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Down the Rabbit Hole: Tracking our Military Finances
October 3, 2014
by Spencer Santilli

In the six years since the historic moment Barack Obama took his oath of office the global community has marked his importance with the endowment of a Nobel Peace Prize, “for his extraordinary efforts to strengthen international diplomacy and cooperation between peoples.” With America’s recent military operations in Syria, our peaceful president has now bombed seven countries in six years— disregarding the likely possibility that there have been covert attacks in other countries. There have been documented airstrikes in Afghanistan, Pakistan, Iraq, Yemen, Somalia, Libya, and now Syria. For fourteen years across two presidential regimes the United States has been engaged militarily in the Middle East at the expense of taxpayers and for the sake of our “safety.” Once again the politicking notion of a threat to the homeland is drumming up support for an increased role in the fight against the Islamic State—and the country returns to war funded with an empty wallet.

Unless you’ve been living under a rock, which sometimes I wish I was, you’re aware of the radical Islamic terrorist group that has been self-named the “Islamic State of Iraq and Syria.” (ISIS) The group has slaughtered thousands of innocents, displaced millions, and threatened the world over (Canada has been no exception). After the brutal executions of American journalists Steven Sotloff and James Foley, President Obama responded. With a confident and terse message, the president explained our plan of action to pursue and ultimately destroy ISIS—more can be read about the speech over on our blog. This was Peacemonger Obama, preaching death to bring terrorist murderers to justice.

The United States has been the global standard for military might since World War II, and has never been afraid to use force to impose its will on the world. At the heart of this foreign policy is a booming military industrial complex that weaves in and out of political circles, corporate boards, and taxpayer bank accounts. With our recent surge of attacks in Iraq and Syria the United States can once again roll out the red carpet to display our military power for the world to see. Tomahawk missiles, drones, fighter jets and high-tech battle cruisers have all been hastily deployed to strike down these terrorists who threaten the security of the Middle East and the American homeland.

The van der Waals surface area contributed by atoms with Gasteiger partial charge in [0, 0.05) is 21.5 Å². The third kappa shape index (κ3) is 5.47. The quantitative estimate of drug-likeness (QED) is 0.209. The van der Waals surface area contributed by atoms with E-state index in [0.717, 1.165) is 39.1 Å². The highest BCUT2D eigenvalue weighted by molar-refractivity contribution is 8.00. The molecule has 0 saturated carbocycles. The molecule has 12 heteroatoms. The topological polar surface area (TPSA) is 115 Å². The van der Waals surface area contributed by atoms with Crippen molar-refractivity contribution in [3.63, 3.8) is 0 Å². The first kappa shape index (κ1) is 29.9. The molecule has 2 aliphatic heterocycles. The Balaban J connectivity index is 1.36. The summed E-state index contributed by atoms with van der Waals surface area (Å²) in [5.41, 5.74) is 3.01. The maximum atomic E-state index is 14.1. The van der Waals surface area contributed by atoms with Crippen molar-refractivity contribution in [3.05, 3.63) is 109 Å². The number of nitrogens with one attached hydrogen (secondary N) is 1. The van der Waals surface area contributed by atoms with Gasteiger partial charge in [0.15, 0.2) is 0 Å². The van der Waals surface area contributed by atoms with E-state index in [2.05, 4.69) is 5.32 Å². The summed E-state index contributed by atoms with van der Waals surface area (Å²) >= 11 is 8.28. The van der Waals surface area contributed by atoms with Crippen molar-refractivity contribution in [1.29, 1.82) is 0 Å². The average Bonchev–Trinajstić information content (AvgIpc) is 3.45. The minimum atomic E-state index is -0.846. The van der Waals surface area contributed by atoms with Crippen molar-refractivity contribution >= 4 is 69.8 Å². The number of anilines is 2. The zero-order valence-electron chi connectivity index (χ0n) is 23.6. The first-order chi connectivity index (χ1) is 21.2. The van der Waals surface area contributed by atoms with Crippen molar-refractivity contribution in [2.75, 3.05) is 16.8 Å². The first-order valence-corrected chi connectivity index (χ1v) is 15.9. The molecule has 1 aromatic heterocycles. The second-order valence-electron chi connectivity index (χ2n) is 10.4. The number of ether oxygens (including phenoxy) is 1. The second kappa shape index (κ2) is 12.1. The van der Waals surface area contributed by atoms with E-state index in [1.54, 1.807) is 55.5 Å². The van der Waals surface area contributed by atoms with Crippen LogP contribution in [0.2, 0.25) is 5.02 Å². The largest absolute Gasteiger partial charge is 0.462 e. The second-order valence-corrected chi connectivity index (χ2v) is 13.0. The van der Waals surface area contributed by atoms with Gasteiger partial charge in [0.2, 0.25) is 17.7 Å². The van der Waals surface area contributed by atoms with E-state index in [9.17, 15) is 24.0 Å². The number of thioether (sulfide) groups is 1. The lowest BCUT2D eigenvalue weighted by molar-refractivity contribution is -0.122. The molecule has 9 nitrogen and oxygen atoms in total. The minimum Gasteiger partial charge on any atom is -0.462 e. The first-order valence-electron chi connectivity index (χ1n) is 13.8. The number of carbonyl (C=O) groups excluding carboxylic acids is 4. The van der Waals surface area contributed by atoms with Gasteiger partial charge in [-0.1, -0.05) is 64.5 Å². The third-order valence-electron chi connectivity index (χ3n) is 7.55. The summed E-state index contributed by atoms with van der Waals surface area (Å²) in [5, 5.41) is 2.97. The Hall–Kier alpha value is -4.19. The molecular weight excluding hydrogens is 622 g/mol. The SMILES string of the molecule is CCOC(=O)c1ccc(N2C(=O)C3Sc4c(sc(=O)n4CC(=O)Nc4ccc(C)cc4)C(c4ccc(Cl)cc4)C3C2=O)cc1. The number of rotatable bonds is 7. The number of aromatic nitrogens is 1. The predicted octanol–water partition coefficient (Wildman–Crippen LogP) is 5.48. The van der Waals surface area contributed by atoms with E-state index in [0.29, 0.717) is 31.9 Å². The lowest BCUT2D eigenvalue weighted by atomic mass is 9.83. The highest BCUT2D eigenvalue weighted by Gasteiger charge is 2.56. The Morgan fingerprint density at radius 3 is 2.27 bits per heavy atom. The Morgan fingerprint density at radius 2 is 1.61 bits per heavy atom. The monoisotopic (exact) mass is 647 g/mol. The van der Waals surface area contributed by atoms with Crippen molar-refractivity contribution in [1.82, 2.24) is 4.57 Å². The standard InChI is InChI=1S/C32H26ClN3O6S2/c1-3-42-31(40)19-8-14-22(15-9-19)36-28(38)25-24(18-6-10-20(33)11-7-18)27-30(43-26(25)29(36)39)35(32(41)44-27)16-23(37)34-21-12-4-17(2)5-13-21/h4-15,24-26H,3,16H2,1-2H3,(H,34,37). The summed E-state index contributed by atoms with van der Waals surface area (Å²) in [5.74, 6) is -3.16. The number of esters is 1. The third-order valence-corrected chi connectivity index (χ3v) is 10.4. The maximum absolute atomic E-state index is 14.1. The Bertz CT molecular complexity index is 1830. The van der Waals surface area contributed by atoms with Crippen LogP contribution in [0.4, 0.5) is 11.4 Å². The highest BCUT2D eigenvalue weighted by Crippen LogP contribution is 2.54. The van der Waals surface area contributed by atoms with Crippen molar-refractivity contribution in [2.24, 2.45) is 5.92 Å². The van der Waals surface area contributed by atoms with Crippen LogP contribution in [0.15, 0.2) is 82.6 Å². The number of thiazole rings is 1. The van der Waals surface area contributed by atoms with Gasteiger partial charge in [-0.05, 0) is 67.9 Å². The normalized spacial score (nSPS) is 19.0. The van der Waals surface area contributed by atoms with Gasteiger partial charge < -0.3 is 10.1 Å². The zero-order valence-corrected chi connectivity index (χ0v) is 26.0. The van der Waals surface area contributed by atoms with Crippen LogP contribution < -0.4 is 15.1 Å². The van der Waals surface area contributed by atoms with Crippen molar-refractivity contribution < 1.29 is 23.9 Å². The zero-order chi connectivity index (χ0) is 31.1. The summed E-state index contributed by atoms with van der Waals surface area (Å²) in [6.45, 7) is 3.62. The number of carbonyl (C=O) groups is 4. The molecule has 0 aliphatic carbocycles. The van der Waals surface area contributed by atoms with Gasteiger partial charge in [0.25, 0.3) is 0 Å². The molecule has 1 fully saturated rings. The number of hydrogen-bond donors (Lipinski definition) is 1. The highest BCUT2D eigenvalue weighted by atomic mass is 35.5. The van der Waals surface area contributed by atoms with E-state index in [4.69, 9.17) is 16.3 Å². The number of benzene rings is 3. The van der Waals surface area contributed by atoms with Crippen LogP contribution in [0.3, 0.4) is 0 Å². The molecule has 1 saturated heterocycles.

Let us examine the famed Tomahawk cruise missile first. Manufactured by death dealers and government best friend Raytheon, the Tomahawk has a current price of $1,590,000 per missile. As of September 29th it was been reported that 47 of these have been launched at targets in Iraq and Syria equating $74,730,000. In the grand scheme of things that’s a mere drop in the bucket of our spending, but that is seventy four million dollars that could have been invested in education, infrastructure, or a plethora of other programs. In addition to our use of cruise missiles, the United States has not hesitated to bring out all of the best toys from the Air Force. It has been reported that several different aircraft have been used to carry out attacks in both Iraq and Syria. That list includes…

1.) B-1 Bomber – Unit Cost of approximately $283 million

2.) F-15E Strike Eagle – Unit Cost of approximately $30 million

3.) F-16 Falcons – Unit Cost of approximately $20 million

4.) F-22 Raptors – Unit Cost of $350 million (Total Program cost $66.7 Billion)

This brief list does not include drones, high-altitude surveillance planes, or any humanitarian aid planes—none of which are cheap. So if we were to use just one of these planes each, and we aren’t, that is approaching $700 million in just base technology. This is without accounting for astronomical amounts of jet fuel and any of the weapons that are being delivered by these planes. Another $700 million that would have been better spent building vast fields of solar panels, windmills, and green energy sources that would provide a vastly more beneficial outcome for humanity. We can’t even repair our own infrastructure or feed millions in our own country, yet we leap at the chance to launch multi-million dollar missiles to “protect our freedom.”